Mudville Madrigals Holiday Concert; Dec 14, 8:00 pm Upper Town Hall; Free
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Mini-Library open for services. Repairs underway.

Hello Grandma (or Grandpa) . . . .

by Chris Cain
November 21, 2018

Thanks to a tip received from Marty Shneier, Outreach and Transportation Coordinator at the Holliston Senior Center, this reporter learned about a telephone scam that is targeting Holliston residents.  SGT Glenn Dalrymple, one of HPD's Elder Affairs officers, shared the very interesting and troubling information that is contained in this article.

Beware of phone calls from your grandson.  Not your real grandson of course.  One who claims to be your grandson that is in desperate need of money.

The call might start off like this: "Hi grandma, this is your grandson."

"Billy is that you?"

"Yes it's me Billy."  

The scammer has just learned the name to use that tricks the victim into thinking the call is legitimate.

Usually the rest of the scam goes like this . . .

The 'grandson' (or granddaughter) will claim he/she is in jail, the hospital, or has been in an accident with a dangerous person who is going to hurt them if they don't pay for the damage right now.  The scammer then directs the grandparent to go to a store and purchase gift cards or iTunes cards.  The grandparent is given a phone number to call back after securing the cards.  During that call back the grandparent must read the numbers on the cards to the scammer.  Once this is done, the scammer has access to the funds.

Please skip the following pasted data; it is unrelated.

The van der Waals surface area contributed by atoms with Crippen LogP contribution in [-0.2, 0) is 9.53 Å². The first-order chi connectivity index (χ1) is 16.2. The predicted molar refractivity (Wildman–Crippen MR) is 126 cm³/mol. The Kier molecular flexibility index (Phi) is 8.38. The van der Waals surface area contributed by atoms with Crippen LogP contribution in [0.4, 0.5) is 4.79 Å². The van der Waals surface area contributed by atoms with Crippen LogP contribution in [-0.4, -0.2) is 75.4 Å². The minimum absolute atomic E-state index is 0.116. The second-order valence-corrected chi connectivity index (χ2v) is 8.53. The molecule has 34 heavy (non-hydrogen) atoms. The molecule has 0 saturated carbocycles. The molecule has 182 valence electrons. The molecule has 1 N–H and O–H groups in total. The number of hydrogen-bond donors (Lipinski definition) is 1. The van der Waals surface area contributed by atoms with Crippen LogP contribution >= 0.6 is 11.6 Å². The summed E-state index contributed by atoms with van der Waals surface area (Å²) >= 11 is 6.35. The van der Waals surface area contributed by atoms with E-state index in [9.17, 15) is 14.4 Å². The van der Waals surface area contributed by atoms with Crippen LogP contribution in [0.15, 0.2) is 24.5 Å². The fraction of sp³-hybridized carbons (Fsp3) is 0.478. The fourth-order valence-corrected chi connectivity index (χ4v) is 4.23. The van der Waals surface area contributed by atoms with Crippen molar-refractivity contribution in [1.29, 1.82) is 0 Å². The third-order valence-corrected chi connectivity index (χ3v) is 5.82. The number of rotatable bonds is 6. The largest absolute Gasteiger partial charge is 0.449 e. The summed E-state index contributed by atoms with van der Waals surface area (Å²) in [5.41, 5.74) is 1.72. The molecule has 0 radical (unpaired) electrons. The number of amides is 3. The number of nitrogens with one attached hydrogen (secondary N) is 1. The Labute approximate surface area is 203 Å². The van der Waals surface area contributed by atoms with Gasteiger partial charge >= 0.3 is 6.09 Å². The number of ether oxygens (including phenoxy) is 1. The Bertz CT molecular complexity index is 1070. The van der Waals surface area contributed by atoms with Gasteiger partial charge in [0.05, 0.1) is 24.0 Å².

The scammers use untraceable phones and the gift cards themselves are untraceable.  Law enforcement is unable to track the scammers - and more importantly - the stolen money, since there is no tangible evidence of the crime (fraud) that has been committed.

Some residents have fallen victim to this scam in the amount of thousands of dollars!  Often the elderly are targeted but others have fallen victim as well.  Human nature's desire to help others is often the scammers' best friend.  Case in point, the recent discovery that the $400,000 raised through an online GoFundMe page for a homeless veteran was actually the work of scam artists.

SGT Dalrymple added, "Please remind readers that it should be a simple process to call family members (using phone numbers they know are genuine!) to check on the well-being of family members reported to be in trouble."  As an example: several years ago my mother-in-law received a call from her 'grandson.'  He asked her to wire hundreds of dollars to cover his hospital expenses while he was on vacation in Puerto Rico.  Thankfully my mother-in-law followed SGT Dalrymple's approach and called my wife who in turn texted our real son who reported he was happy and healthy at home in Brooklyn!

The bottom line: If someone is directing you to a store to buy gift cards, it is assuredly a scam.  The scammers are very convincing con men or women who may call repeatedly once they know they have someone that 'takes the bait.'  Such scams are called 'phishing.'  Not unlike the sport of fishing, when you find a spot where they bite you keep going back for more.

And, SGT Dalrymple reminds us all, "When in doubt, please call the Holliston Police Department."  508.429.1212 

 

 

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Comments (1)

Another tip is to ask the caller for some information only the real grandchild would know. E.g.: "How's your dog...wht's his name again?" Bonus points if the person in question has a cat, not a dog.

- peter simpson | 11/21/18 2:32 PM

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